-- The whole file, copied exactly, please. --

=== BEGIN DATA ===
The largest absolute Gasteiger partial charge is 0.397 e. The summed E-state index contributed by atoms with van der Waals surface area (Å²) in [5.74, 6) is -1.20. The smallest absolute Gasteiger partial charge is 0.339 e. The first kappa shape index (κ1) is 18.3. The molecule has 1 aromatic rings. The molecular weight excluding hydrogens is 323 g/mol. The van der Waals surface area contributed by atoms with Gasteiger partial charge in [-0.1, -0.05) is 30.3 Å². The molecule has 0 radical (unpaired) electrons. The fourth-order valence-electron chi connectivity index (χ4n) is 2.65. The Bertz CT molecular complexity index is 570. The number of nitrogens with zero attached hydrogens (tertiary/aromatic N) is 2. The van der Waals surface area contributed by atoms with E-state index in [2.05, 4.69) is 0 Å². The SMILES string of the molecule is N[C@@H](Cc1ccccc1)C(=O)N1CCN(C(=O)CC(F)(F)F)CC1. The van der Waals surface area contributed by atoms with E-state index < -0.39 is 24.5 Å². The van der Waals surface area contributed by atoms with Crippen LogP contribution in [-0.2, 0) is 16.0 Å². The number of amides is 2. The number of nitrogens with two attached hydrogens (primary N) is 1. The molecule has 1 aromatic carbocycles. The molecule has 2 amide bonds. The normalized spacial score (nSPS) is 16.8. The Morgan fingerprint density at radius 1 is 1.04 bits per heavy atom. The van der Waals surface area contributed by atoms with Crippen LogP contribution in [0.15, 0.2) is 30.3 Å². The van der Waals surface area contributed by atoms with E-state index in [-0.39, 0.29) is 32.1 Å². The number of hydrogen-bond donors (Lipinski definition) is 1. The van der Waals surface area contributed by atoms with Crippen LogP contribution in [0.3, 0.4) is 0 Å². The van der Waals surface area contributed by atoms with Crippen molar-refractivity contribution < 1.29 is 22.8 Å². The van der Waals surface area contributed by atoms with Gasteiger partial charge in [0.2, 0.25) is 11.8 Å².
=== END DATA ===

The largest absolute Gasteiger partial charge is 0.397 e. The summed E-state index contributed by atoms with van der Waals surface area (Å²) in [5.74, 6) is -1.20. The smallest absolute Gasteiger partial charge is 0.339 e. The first kappa shape index (κ1) is 18.3. The molecule has 1 aromatic rings. The molecular weight excluding hydrogens is 323 g/mol. The van der Waals surface area contributed by atoms with Gasteiger partial charge in [-0.1, -0.05) is 30.3 Å². The molecule has 0 radical (unpaired) electrons. The fourth-order valence-electron chi connectivity index (χ4n) is 2.65. The Bertz CT molecular complexity index is 570. The number of nitrogens with zero attached hydrogens (tertiary/aromatic N) is 2. The van der Waals surface area contributed by atoms with E-state index in [2.05, 4.69) is 0 Å². The SMILES string of the molecule is N[C@@H](Cc1ccccc1)C(=O)N1CCN(C(=O)CC(F)(F)F)CC1. The van der Waals surface area contributed by atoms with E-state index < -0.39 is 24.5 Å². The van der Waals surface area contributed by atoms with Crippen LogP contribution in [-0.2, 0) is 16.0 Å². The number of amides is 2. The number of nitrogens with two attached hydrogens (primary N) is 1. The molecule has 1 aromatic carbocycles. The molecule has 2 amide bonds. The normalized spacial score (nSPS) is 16.8. The Morgan fingerprint density at radius 1 is 1.04 bits per heavy atom. The van der Waals surface area contributed by atoms with Crippen LogP contribution in [0.15, 0.2) is 30.3 Å². The van der Waals surface area contributed by atoms with E-state index in [-0.39, 0.29) is 32.1 Å². The number of hydrogen-bond donors (Lipinski definition) is 1. The van der Waals surface area contributed by atoms with Crippen LogP contribution in [0.3, 0.4) is 0 Å². The van der Waals surface area contributed by atoms with Crippen molar-refractivity contribution < 1.29 is 22.8 Å². The van der Waals surface area contributed by atoms with Gasteiger partial charge in [0.2, 0.25) is 11.8 Å².